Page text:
In several states, small classes are becoming a casualty of the recession, ending roughly two decades of shrinking classroom size, Stateline.org reports. For example, a proposal in Texas to loosen elementary school class-size requirements has touched off a skirmish that could consume the state’s legislative session this year. State Comptroller Susan Combs said last month that relaxing the state’s 27-year-old class-size cap could save $558 million at a time when lawmakers are grappling with a $27 billion two-year deficit. The proposal has found some support in the Legislature, where Republicans last year cemented their hold on government. Teachers’ groups, parents, and some local school officials are pushing back, setting the stage for a prolonged battle over a rule that, in the words of one superintendent, has become “sacrosanct.” Similar debates are playing out in state capitals across the country as states and school districts prepare for what could be the most gruesome budget year of the current fiscal crisis. With billions of dollars in federal stimulus money expiring at the end of the fiscal year, policy makers will be confronted with anemic revenues at a time of rising health care and social service costs…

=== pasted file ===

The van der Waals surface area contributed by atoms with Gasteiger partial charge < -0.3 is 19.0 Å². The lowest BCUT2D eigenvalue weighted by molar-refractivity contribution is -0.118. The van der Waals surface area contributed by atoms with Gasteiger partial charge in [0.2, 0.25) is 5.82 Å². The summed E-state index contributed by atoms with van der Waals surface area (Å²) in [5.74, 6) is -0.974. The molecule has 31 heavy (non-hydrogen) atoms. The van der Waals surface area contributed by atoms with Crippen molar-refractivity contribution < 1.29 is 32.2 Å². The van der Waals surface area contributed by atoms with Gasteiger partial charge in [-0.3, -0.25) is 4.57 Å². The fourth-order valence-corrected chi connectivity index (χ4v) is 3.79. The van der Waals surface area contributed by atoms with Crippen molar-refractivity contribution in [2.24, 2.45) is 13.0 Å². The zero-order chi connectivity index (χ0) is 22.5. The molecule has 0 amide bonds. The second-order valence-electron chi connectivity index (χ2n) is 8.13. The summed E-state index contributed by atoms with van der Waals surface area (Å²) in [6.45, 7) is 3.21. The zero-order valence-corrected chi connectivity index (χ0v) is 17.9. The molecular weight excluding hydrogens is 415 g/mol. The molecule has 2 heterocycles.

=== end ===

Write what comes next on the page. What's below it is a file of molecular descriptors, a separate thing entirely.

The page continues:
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staff and wire services reports